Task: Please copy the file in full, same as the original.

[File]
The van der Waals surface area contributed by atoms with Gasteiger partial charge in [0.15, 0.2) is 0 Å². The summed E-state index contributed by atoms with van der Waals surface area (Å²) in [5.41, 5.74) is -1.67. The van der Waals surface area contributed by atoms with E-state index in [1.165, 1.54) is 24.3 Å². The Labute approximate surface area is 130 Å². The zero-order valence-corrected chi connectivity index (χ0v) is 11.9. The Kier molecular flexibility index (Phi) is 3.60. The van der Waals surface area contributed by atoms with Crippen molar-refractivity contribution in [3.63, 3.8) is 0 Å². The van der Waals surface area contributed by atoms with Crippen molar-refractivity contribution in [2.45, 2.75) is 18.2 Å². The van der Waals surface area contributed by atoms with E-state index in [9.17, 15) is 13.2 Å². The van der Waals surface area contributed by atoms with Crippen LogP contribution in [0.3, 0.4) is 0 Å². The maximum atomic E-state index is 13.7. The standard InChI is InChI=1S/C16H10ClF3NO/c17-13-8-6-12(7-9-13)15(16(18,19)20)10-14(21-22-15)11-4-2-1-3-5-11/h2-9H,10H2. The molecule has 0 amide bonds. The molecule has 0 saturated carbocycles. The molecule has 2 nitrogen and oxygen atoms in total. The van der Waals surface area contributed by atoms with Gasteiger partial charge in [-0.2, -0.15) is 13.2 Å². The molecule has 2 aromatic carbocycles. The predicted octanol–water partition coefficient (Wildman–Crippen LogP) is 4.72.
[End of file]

The van der Waals surface area contributed by atoms with Gasteiger partial charge in [0.15, 0.2) is 0 Å². The summed E-state index contributed by atoms with van der Waals surface area (Å²) in [5.41, 5.74) is -1.67. The van der Waals surface area contributed by atoms with E-state index in [1.165, 1.54) is 24.3 Å². The Labute approximate surface area is 130 Å². The zero-order valence-corrected chi connectivity index (χ0v) is 11.9. The Kier molecular flexibility index (Phi) is 3.60. The van der Waals surface area contributed by atoms with Crippen molar-refractivity contribution in [3.63, 3.8) is 0 Å². The van der Waals surface area contributed by atoms with Crippen molar-refractivity contribution in [2.45, 2.75) is 18.2 Å². The van der Waals surface area contributed by atoms with E-state index in [9.17, 15) is 13.2 Å². The van der Waals surface area contributed by atoms with Crippen LogP contribution in [0.3, 0.4) is 0 Å². The maximum atomic E-state index is 13.7. The standard InChI is InChI=1S/C16H10ClF3NO/c17-13-8-6-12(7-9-13)15(16(18,19)20)10-14(21-22-15)11-4-2-1-3-5-11/h2-9H,10H2. The molecule has 0 amide bonds. The molecule has 0 saturated carbocycles. The molecule has 2 nitrogen and oxygen atoms in total. The van der Waals surface area contributed by atoms with Gasteiger partial charge in [-0.2, -0.15) is 13.2 Å². The molecule has 2 aromatic carbocycles. The predicted octanol–water partition coefficient (Wildman–Crippen LogP) is 4.72.